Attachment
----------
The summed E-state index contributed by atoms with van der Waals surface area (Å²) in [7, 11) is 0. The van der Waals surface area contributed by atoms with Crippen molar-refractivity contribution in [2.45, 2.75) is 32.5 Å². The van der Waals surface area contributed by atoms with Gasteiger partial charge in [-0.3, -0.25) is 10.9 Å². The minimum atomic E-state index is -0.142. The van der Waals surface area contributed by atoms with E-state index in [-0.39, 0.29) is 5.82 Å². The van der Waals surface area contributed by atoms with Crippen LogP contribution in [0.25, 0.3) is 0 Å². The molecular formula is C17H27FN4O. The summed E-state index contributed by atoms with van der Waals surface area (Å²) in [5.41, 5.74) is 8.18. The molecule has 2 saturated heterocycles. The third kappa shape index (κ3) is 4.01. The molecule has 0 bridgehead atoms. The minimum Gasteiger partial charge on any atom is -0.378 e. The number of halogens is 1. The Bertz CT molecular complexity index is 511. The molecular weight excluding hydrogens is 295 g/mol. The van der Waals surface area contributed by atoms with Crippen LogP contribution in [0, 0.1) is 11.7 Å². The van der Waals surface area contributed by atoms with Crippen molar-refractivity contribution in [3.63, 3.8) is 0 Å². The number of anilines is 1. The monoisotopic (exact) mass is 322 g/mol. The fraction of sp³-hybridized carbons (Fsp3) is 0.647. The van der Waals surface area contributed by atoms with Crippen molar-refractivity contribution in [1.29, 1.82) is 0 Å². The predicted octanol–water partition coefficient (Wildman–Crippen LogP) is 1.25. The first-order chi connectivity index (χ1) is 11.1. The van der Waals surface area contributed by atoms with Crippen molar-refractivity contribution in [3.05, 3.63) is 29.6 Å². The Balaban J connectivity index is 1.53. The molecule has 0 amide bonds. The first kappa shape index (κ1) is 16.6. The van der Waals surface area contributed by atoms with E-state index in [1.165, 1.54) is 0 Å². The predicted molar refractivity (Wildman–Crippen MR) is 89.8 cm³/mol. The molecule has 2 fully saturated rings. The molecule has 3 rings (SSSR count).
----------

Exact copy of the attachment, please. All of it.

The summed E-state index contributed by atoms with van der Waals surface area (Å²) in [7, 11) is 0. The van der Waals surface area contributed by atoms with Crippen molar-refractivity contribution in [2.45, 2.75) is 32.5 Å². The van der Waals surface area contributed by atoms with Gasteiger partial charge in [-0.3, -0.25) is 10.9 Å². The minimum atomic E-state index is -0.142. The van der Waals surface area contributed by atoms with E-state index in [-0.39, 0.29) is 5.82 Å². The van der Waals surface area contributed by atoms with Crippen LogP contribution in [0.25, 0.3) is 0 Å². The molecular formula is C17H27FN4O. The summed E-state index contributed by atoms with van der Waals surface area (Å²) in [5.41, 5.74) is 8.18. The molecule has 2 saturated heterocycles. The third kappa shape index (κ3) is 4.01. The molecule has 0 bridgehead atoms. The minimum Gasteiger partial charge on any atom is -0.378 e. The number of halogens is 1. The Bertz CT molecular complexity index is 511. The molecular weight excluding hydrogens is 295 g/mol. The van der Waals surface area contributed by atoms with Crippen LogP contribution in [0, 0.1) is 11.7 Å². The van der Waals surface area contributed by atoms with Crippen molar-refractivity contribution in [3.63, 3.8) is 0 Å². The number of anilines is 1. The monoisotopic (exact) mass is 322 g/mol. The fraction of sp³-hybridized carbons (Fsp3) is 0.647. The van der Waals surface area contributed by atoms with Crippen molar-refractivity contribution in [1.29, 1.82) is 0 Å². The predicted octanol–water partition coefficient (Wildman–Crippen LogP) is 1.25. The first-order chi connectivity index (χ1) is 11.1. The van der Waals surface area contributed by atoms with Crippen molar-refractivity contribution in [3.05, 3.63) is 29.6 Å². The Balaban J connectivity index is 1.53. The molecule has 0 amide bonds. The first kappa shape index (κ1) is 16.6. The van der Waals surface area contributed by atoms with E-state index in [1.165, 1.54) is 0 Å². The predicted molar refractivity (Wildman–Crippen MR) is 89.8 cm³/mol. The molecule has 2 fully saturated rings. The molecule has 3 rings (SSSR count).